Of all the etiquette quandaries, this one is the source of much contention. It is a simple enough question: “When you are out to eat with co-workers, clients or colleagues, who picks up the check?” The answer depends on the circumstances, and there is no “one size fits all” solution. Here are a few possible scenarios to review:
The Invitee Rule
The protocol to a lunch or dinner invitation is this: if you extend the request, you are covering the bill and the gratuity. Simple enough, but here is where things are often murky—not every invitation is an offer. For example, there is a difference between co-workers deciding to grab a bite and a colleague offering to host you for your birthday. As a general etiquette rule, be prepared by carrying cash or a credit card and do not expect a free plate unless you are attending for a purpose.
The Boss/Employee Rule
If your boss joins you, it is generally considered good etiquette that they pay for the meal. A word of warning, however, not every employer feels the same way. I had a former boss who NEVER picked up the check!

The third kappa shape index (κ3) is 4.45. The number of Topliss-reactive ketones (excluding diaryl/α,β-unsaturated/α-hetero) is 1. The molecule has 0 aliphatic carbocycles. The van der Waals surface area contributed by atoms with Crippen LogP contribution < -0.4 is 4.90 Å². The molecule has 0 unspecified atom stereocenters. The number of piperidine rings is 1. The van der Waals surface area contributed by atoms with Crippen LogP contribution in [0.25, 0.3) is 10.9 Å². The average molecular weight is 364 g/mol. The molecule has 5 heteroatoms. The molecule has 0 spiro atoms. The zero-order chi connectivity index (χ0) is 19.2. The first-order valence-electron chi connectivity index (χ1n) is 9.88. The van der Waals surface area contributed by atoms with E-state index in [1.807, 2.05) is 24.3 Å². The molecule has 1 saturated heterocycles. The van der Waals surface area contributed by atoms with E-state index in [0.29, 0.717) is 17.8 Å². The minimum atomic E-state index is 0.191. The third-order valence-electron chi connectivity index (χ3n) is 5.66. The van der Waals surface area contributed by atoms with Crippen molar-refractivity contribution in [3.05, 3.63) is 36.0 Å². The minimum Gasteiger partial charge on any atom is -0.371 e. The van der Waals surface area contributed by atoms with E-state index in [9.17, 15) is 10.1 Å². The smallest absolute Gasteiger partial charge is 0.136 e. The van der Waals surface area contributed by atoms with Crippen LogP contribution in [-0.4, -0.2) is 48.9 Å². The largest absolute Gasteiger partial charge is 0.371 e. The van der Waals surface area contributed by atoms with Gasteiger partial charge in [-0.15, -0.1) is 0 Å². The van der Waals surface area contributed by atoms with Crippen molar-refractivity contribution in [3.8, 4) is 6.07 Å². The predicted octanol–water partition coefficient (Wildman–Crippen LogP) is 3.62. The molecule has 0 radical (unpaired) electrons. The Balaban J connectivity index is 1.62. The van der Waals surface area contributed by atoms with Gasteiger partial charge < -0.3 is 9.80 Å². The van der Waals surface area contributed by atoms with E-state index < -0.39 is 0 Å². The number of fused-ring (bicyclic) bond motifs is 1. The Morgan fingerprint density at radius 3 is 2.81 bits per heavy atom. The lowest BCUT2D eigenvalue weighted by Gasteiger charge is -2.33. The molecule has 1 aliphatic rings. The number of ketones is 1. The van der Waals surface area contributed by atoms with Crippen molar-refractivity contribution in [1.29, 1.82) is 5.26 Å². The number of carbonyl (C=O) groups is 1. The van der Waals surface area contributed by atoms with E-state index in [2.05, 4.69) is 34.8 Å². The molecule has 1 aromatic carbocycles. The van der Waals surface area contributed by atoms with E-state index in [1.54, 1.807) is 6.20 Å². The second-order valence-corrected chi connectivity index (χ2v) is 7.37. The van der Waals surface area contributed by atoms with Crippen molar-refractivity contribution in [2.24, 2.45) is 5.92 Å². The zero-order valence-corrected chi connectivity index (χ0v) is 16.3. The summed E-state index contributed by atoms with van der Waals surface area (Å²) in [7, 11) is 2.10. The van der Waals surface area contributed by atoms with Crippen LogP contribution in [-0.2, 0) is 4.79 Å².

The Client Lunch
It should go without saying that if you are taking a client or potential client out to lunch, you are in charge of everything associated with the meal, from beginning to end. It is not only good manners but a token of appreciation for their time.
The “Can You Bring Me Something Back?” Request
Workplace veterans are rightfully wary of telling anyone when they head out to grab a bite. Let the office know where you are going, and you have got a new job title: delivery person. Of course, it is not always an inconvenience to pick something up for a hungry co-worker. Just watch out for the ‘I’ll get you next time’ crowd—politely insist they give you cash and be sure to bring back their exact change and a receipt.
Does Gender Matter?
No. In business, both men and women are equal partners. Gender should matter about as much as the color of your socks. Treat each other as equals, regardless of whether you wear lace-up oxfords or a great pair of high heels.
For more of my dining etiquette tips, check out The Art of a Mannerly Business Meal on The Huffington Post.